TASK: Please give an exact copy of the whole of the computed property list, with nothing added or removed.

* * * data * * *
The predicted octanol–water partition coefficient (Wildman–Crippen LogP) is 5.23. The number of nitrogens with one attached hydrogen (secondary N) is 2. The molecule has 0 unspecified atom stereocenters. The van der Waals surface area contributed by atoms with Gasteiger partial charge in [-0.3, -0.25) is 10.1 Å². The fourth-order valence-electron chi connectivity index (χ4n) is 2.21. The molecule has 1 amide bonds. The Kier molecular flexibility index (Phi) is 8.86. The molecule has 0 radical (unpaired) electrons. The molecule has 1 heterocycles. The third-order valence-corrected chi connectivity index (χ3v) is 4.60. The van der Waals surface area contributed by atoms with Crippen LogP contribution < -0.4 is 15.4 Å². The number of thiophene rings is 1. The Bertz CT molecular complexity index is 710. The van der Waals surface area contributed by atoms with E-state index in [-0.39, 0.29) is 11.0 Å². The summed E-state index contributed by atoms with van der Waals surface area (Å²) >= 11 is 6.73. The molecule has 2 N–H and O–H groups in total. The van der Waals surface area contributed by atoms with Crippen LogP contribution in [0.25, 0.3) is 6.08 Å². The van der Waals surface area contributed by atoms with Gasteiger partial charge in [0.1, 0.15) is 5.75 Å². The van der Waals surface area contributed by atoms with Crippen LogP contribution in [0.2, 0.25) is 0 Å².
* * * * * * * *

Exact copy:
The predicted octanol–water partition coefficient (Wildman–Crippen LogP) is 5.23. The number of nitrogens with one attached hydrogen (secondary N) is 2. The molecule has 0 unspecified atom stereocenters. The van der Waals surface area contributed by atoms with Gasteiger partial charge in [-0.3, -0.25) is 10.1 Å². The fourth-order valence-electron chi connectivity index (χ4n) is 2.21. The molecule has 1 amide bonds. The Kier molecular flexibility index (Phi) is 8.86. The molecule has 0 radical (unpaired) electrons. The molecule has 1 heterocycles. The third-order valence-corrected chi connectivity index (χ3v) is 4.60. The van der Waals surface area contributed by atoms with Crippen LogP contribution < -0.4 is 15.4 Å². The number of thiophene rings is 1. The Bertz CT molecular complexity index is 710. The van der Waals surface area contributed by atoms with E-state index in [-0.39, 0.29) is 11.0 Å². The summed E-state index contributed by atoms with van der Waals surface area (Å²) >= 11 is 6.73. The molecule has 2 N–H and O–H groups in total. The van der Waals surface area contributed by atoms with Crippen LogP contribution in [0.25, 0.3) is 6.08 Å². The van der Waals surface area contributed by atoms with Gasteiger partial charge in [0.1, 0.15) is 5.75 Å². The van der Waals surface area contributed by atoms with Crippen LogP contribution in [0.2, 0.25) is 0 Å².